1. Carole says:

      Yes very therapeutic – I’ve already spent more time sitting outside here and just breathing in the beauty. So glad I did this…

  3. Sonya S says:

    Love the new area! No mowing & no mud is a win, win in my book! I love creating new spaces in my yard. I’ve spent the last week removing phlox & day lilies that have taken over a few areas in the back yard. So far I have 8 – 39 gallon bags full. Hopefully I can get the rest of the plants pulled out before it gets to cold (I’m in South Dakota so cold weather is just around the corner). I plan on planting some rose bushes in some of the areas next spring.

    1. Carole says:

      Thank you Sonya – This morning when I went outside and looked at it, I just smiled and my heart filled up with such joy. This is going to make like so much easier so I can just focus on growing in this area and you got it no mowing! That’s a lot of bags- goodness if I lived closer I would have taken those day lilies off your hands. How long is your growing season up that way? Check into Drift roses – they are so easy and would do amazing over the winter for you. Their flowers are a bit smaller than the knock outs and just so sweet.


      1. Sonya S says:

        I’m in zone 4B & we can still get freezing temps into May so I don’t usually plant anything until after Memorial day. We’ve already had some freezing temps & snow in October so not much left for plants. Thanks so much for the link on the drift roses. They are beautiful & just what I’m looking for! I will definitely look into them next spring.

  4. Christine says:

    Oh my goodness, Carole! What a beautiful-zen like oasis you have created right in your front yard! If I had a tranquil place like this I swear I would never leave! My goodness girl, when you put your mind to something there’s no stopping you! That’s a LOT of gravel to haul so kudos to you for having the determination to set aside your exhaustion and just keep pushing forward. You truly are amazing!

    1. Carole says:

      I don’t like to leave, it’s so peaceful but that will change when this tiny homestead project gets rolling. It was a lot of gravel and when the county road dries out we’ll have two more loads delivered probably this weekend. I look at this work as exercise too which I think is part of my determination to move forward but would agree I don’t let obstacles like weather stop me from moving forward.

  5. Sharon says:

    Love it! Yes, therapeutic and inspirational, as well as a great way to use energy productively. 🙂

  6. Sharon says:

    Glad your spirits are beginning to lift. 🙂 I understand, because this has been a year of transition for us — moving to a new place after serving several years in West Africa. Transitions aren’t easy — trying to “find yourself” again as you settle into a new context. I find it takes me at least a year to “feel at home” in a new place. We’ve done a lot of work here this year, so I’m hoping next year will feel more settled and like “home”. I love following your story!!!

    1. Carole says:

      I agree it takes about a year to get comfortable in a new place. Keeping busy seems to help me process with the good and bad situations so glad to have you here, I have so much to share and it’s wonderful how God keeps pushing me to do so. Hope your weekend is wonderful.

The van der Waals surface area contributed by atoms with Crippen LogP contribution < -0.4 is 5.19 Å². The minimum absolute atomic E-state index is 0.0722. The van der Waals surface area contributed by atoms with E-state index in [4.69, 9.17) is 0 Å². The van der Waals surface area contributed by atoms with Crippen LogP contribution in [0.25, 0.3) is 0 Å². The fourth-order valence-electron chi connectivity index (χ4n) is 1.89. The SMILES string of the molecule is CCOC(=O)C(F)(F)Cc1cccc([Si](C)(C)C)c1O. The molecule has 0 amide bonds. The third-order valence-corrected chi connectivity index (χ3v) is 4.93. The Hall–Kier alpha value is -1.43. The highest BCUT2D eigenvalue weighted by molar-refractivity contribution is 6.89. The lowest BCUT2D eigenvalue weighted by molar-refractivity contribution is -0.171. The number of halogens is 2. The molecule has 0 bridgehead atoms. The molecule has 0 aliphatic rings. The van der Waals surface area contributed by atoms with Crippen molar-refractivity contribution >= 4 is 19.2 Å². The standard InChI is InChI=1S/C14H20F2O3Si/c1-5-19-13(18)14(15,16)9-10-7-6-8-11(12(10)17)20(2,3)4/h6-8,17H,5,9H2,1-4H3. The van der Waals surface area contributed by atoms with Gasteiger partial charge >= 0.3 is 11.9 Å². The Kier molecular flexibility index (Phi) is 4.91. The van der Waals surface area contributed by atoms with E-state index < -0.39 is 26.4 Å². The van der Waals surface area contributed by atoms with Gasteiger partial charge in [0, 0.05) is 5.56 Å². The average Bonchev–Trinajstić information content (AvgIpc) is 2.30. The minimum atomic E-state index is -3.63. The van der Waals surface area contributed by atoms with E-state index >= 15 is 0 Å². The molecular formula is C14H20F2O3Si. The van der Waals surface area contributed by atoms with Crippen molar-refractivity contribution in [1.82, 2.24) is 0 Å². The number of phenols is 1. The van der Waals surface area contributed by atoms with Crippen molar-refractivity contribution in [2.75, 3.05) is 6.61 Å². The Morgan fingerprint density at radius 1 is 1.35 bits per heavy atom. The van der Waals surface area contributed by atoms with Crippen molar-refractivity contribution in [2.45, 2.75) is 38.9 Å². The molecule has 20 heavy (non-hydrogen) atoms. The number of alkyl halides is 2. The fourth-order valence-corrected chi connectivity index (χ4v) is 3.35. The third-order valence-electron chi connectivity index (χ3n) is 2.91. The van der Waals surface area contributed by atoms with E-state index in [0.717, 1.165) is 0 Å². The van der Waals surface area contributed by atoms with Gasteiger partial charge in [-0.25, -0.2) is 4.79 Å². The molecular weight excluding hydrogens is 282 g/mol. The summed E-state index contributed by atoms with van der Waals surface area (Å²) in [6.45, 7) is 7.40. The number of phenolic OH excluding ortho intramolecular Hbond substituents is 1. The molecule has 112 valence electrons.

7. Bob Egert says:

    You are making me very tired! And the grass keeps growing as the rain continues.

    1. Carole says:

      LOL – You’re funny! We’ll be here Sunday if you want to come by and check out the bridge. – I think all day… Oh and just let the grass grow…

  8. Margie Mtatt says:

    Hi Carole,

    It’s Margie from Just_enough_farm on Instagram! Wow! What a beautiful area you have created. I can’t believe the rain this fall. We had over 20 ” last week at our farm. By the time the rain came on Wednesday it was still soggy. If your new area passed the test on Wednesday it should be perfect. Love the small stones. What a workout!

    1. Carole says:

      Hello Margie – yes it was quite the workout and so worth it, I’m really loving this space. It did great with the last rain and soggy around here is an understatement. We live on black clay which can be a challenge and I hear today it’s suppose to be in the 80’s so hope to be outside enjoying this area.

  9. It’s beautiful!

    I’ve got wood chips for my pathways, but only because they were free. How deep did you go with the gravel? Did you lay any cardboard or other barrier underneath the rock?

    I ask only because I know come spring my paths will be sprouting weeds anywhere I didn’t have a barrier.

    Sorry you had to move your beds, but they are gorgeous. You done good!

    1. Carole says:

      I plan to use wood chips over in the bird park area because I need a walk path over there bad. I went right over the dirt about 6 inches for now. This rock has sand mixed within so when it dries it gets hard and as a result we haven’t had issues with weeds because once it dries we go over it with another thick layer.

      We were using it on our road but it also shows the dirt which comes in off the county road because it’s not graveled. So we’re changing our private road to a gray gravel this coming week. Basically just going over what’s already there. Hope to have that post up soon – wait till you see that mess. Moving the beds was a great idea and I’m so glad I did this – really improved this space.